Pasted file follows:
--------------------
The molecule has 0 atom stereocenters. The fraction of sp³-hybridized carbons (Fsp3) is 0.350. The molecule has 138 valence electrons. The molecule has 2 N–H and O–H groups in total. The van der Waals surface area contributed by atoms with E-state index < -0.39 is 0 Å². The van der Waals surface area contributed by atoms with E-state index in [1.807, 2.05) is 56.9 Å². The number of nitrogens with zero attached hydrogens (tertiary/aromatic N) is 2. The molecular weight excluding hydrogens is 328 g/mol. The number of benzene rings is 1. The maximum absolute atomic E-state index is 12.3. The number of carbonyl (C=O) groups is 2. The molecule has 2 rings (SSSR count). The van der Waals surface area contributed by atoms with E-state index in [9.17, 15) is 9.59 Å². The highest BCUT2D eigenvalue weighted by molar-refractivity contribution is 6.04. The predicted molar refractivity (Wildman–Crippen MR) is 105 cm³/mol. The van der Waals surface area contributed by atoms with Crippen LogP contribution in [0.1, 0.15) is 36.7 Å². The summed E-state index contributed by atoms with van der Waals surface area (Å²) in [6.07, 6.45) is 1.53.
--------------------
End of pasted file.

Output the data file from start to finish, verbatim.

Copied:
The molecule has 0 atom stereocenters. The fraction of sp³-hybridized carbons (Fsp3) is 0.350. The molecule has 138 valence electrons. The molecule has 2 N–H and O–H groups in total. The van der Waals surface area contributed by atoms with E-state index < -0.39 is 0 Å². The van der Waals surface area contributed by atoms with E-state index in [1.807, 2.05) is 56.9 Å². The number of nitrogens with zero attached hydrogens (tertiary/aromatic N) is 2. The molecular weight excluding hydrogens is 328 g/mol. The number of benzene rings is 1. The maximum absolute atomic E-state index is 12.3. The number of carbonyl (C=O) groups is 2. The molecule has 2 rings (SSSR count). The van der Waals surface area contributed by atoms with E-state index in [9.17, 15) is 9.59 Å². The highest BCUT2D eigenvalue weighted by molar-refractivity contribution is 6.04. The predicted molar refractivity (Wildman–Crippen MR) is 105 cm³/mol. The van der Waals surface area contributed by atoms with Crippen LogP contribution in [0.1, 0.15) is 36.7 Å². The summed E-state index contributed by atoms with van der Waals surface area (Å²) in [6.07, 6.45) is 1.53.